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Brokerage Fees Are High Because Country Club Memberships Don't Pay For Themselves

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Well, the crop of proxies coming out from some major financial services companies provides some details on what some of those nuisance fees are paying for: perks for top executives. A quick skim of the footnotes in the proxy for Mellon Financial (MEL), whose brands include mutual fund giant Dreyfus Funds and which is in the process of merging with the Bank of New York (BK), provides a long list of perks heretofore unknown to Mellon’s investors (or customers). Highlights include $194 for Chairman and CEO Robert Kelly’s use of the corporate jet to ferry him between Pittsburgh and North Carolina, $94K on a car and driver, $66K on his country club membership and another $52K spent to provide him with financial planning services (hopefully, he used someone at his own company).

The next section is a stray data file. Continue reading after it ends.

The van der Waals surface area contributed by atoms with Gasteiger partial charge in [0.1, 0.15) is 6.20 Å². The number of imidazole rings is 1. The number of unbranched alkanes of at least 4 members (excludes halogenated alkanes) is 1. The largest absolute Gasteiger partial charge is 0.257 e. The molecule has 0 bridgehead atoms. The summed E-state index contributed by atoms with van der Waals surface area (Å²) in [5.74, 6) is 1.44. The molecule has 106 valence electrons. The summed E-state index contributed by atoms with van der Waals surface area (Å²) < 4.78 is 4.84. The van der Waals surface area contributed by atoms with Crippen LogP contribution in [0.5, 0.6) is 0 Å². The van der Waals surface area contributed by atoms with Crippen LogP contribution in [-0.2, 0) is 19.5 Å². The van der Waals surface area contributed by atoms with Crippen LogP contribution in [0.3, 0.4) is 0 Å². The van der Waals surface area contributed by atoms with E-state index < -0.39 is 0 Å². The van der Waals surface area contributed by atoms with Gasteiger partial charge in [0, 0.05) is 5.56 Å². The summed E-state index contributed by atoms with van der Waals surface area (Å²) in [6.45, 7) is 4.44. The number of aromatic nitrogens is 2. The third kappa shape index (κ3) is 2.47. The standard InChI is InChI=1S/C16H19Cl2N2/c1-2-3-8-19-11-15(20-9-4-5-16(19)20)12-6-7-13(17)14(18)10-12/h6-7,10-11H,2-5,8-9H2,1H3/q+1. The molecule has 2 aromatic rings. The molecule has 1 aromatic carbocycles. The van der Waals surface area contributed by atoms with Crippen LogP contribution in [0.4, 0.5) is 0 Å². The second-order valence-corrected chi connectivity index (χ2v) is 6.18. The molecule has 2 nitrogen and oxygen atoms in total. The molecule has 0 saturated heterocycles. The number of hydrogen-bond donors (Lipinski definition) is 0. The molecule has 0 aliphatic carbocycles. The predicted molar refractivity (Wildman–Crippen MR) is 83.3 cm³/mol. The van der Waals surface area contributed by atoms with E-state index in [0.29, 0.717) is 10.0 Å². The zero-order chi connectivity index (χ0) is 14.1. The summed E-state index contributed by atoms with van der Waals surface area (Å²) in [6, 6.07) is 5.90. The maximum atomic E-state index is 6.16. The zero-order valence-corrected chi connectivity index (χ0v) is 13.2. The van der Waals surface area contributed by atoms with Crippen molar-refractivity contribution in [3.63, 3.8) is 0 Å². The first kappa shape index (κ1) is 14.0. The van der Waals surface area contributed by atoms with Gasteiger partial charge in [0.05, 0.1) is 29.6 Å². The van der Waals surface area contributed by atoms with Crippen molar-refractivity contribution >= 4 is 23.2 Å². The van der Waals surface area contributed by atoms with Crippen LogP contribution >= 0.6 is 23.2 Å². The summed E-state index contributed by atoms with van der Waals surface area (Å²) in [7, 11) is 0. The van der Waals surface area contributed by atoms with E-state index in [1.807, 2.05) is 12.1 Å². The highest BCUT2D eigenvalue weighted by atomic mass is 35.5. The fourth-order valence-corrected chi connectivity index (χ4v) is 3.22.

Why are bank/brokerage fees so high? [footnoted .org]


RBS: Those Libor Fines Don't Pay For Themselves!

Like many of its peers in the banking world, RBS used to make a habit of manipulating Libor (among other things). And, as recent reports suggest, the Royalest Bank of Scotland is probably going to be forced to cough up £300m (and fire a couple execs) to convince the government everyone is very sorry and it won't happen again. How does the bank, which has not had a money-making quarter since the financial crisis,* plan to come up with the cash? By 1) taking back bonuses that were already paid out to people who were involved in the scandal and 2) reducing everyone's bonus this year.